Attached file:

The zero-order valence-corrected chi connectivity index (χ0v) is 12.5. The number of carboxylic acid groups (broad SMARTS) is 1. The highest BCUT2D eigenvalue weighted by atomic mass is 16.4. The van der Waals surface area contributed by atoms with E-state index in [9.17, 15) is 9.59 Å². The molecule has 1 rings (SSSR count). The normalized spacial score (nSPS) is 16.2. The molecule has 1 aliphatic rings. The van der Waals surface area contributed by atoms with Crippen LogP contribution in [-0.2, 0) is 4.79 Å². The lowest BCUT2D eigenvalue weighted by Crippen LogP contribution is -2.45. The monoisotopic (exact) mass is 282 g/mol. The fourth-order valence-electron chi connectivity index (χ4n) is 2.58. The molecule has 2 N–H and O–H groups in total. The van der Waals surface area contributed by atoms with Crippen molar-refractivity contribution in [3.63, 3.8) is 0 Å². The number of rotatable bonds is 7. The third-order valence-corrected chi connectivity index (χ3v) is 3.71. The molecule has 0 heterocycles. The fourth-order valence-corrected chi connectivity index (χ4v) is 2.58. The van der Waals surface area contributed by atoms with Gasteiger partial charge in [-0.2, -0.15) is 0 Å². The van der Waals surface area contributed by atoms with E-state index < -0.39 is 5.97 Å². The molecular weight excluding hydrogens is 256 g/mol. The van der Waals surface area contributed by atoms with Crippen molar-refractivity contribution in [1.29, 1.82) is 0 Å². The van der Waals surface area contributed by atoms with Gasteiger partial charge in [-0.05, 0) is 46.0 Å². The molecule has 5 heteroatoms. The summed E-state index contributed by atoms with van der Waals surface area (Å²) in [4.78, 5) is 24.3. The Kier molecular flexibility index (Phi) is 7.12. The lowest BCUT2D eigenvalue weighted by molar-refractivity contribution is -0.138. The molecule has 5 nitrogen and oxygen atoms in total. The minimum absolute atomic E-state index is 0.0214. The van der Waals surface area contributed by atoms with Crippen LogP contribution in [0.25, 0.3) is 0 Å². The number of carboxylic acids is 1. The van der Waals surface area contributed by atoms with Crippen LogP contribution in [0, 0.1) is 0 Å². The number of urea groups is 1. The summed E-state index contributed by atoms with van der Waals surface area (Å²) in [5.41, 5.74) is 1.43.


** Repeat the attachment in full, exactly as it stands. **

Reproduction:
The zero-order valence-corrected chi connectivity index (χ0v) is 12.5. The number of carboxylic acid groups (broad SMARTS) is 1. The highest BCUT2D eigenvalue weighted by atomic mass is 16.4. The van der Waals surface area contributed by atoms with E-state index in [9.17, 15) is 9.59 Å². The molecule has 1 rings (SSSR count). The normalized spacial score (nSPS) is 16.2. The molecule has 1 aliphatic rings. The van der Waals surface area contributed by atoms with Crippen LogP contribution in [-0.2, 0) is 4.79 Å². The lowest BCUT2D eigenvalue weighted by Crippen LogP contribution is -2.45. The monoisotopic (exact) mass is 282 g/mol. The fourth-order valence-electron chi connectivity index (χ4n) is 2.58. The molecule has 2 N–H and O–H groups in total. The van der Waals surface area contributed by atoms with Crippen molar-refractivity contribution in [3.63, 3.8) is 0 Å². The number of rotatable bonds is 7. The third-order valence-corrected chi connectivity index (χ3v) is 3.71. The molecule has 0 heterocycles. The fourth-order valence-corrected chi connectivity index (χ4v) is 2.58. The van der Waals surface area contributed by atoms with Gasteiger partial charge in [-0.2, -0.15) is 0 Å². The van der Waals surface area contributed by atoms with E-state index < -0.39 is 5.97 Å². The molecular weight excluding hydrogens is 256 g/mol. The van der Waals surface area contributed by atoms with Crippen molar-refractivity contribution in [1.29, 1.82) is 0 Å². The van der Waals surface area contributed by atoms with Gasteiger partial charge in [-0.05, 0) is 46.0 Å². The molecule has 5 heteroatoms. The summed E-state index contributed by atoms with van der Waals surface area (Å²) in [4.78, 5) is 24.3. The Kier molecular flexibility index (Phi) is 7.12. The lowest BCUT2D eigenvalue weighted by molar-refractivity contribution is -0.138. The molecule has 5 nitrogen and oxygen atoms in total. The minimum absolute atomic E-state index is 0.0214. The van der Waals surface area contributed by atoms with Crippen LogP contribution in [0.25, 0.3) is 0 Å². The number of carboxylic acids is 1. The van der Waals surface area contributed by atoms with Crippen LogP contribution in [0, 0.1) is 0 Å². The number of urea groups is 1. The summed E-state index contributed by atoms with van der Waals surface area (Å²) in [5.41, 5.74) is 1.43.